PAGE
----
Wisdom teeth are usually any of the four third molars located at the very back of the mouth. They are called wisdom teeth because usually they come in when a person is between 17 and 25 years or older old enough to have gained some wisdom. They affect other teeth as they develop, becoming ‘impacted’ or coming in sideways. This causes pain and they need to be extracted. Sometimes cysts and tumours appear around the impaction site, especially in older patients and require surgical removal. Wisdom teeth are extracted for two main reasons, either the teeth have already become impacted, or would result in problems that include food particles easily trapped in the jaw area behind wisdom tooth where regular brushing or flossing are ineffective and lead to infections, which could be frequent and cause medical danger. Wisdom teeth may break partway through your gums, causing a flap of gum tissue to grow over them where food can become trapped and a gum infection can develop. Wisdom teeth can also come in crooked or facing the wrong direction. Or, if your jaw is not large enough to give them room, they may become impacted and unable to break through your gums.
Wisdom teeth often cause no symptoms. Symptoms that may mean your wisdom teeth need to be removed include: Pain or jaw stiffness near an impacted tooth. Pain or irritation from a tooth coming in at an awkward angle and rubbing against your cheek, tongue, or top or bottom of the mouth. An infected swelling in the flap of gum tissue that has formed on top of an impacted tooth that has partially broken through the gum.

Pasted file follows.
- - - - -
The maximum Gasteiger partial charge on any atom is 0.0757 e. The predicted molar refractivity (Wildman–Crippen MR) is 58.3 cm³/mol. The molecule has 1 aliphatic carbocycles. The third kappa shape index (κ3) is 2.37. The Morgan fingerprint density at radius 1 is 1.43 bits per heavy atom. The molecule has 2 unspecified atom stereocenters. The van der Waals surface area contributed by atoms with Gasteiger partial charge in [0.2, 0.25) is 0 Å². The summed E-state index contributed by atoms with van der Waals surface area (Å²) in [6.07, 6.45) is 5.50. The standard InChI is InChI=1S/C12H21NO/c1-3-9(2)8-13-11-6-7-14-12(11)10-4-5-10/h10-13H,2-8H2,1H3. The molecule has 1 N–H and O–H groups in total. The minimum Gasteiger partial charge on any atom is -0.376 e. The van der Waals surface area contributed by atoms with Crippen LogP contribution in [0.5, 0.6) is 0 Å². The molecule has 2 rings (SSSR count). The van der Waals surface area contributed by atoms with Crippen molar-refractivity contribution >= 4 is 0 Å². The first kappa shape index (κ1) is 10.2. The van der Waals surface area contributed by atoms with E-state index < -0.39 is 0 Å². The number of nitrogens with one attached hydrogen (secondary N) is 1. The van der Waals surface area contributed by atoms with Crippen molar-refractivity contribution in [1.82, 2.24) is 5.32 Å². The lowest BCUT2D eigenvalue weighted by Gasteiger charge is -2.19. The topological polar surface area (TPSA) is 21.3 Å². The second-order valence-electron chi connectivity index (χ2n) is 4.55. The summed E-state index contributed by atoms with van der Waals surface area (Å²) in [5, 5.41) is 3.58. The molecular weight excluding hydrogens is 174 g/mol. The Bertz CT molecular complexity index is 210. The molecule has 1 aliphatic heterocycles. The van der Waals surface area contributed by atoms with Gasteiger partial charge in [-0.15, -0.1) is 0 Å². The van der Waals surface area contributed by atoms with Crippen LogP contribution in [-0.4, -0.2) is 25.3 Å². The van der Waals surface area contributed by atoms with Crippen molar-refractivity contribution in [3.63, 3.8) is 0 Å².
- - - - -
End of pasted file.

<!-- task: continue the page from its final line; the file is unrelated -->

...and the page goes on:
Before removing a wisdom tooth, your dentist will give you a localanesthetic (means got syringe) to numb the area where the tooth will be removed. A general anesthetic may be used, especially if several or all of your wisdom teeth will be removed at the same time. A general anesthetic prevents pain in the whole body and will make you groggy or cause you to sleep through the procedure. Your dentist will probably recommend that you don’t eat or drink after midnight on the night before surgery, so you are prepared for the anesthetic. To remove the wisdom tooth, your dentist will open up the gum tissue over the tooth and take out any bone that is covering the tooth. He or she will separate the tissue connecting the tooth to the bone and then remove the tooth. Sometimes the dentist will cut the tooth into smaller pieces to make it easier to remove.
Signs of tooth infections after wisdom teeth extraction are many and the person must follow the instructions of the dental surgeons closely. Some of these are recounted below:
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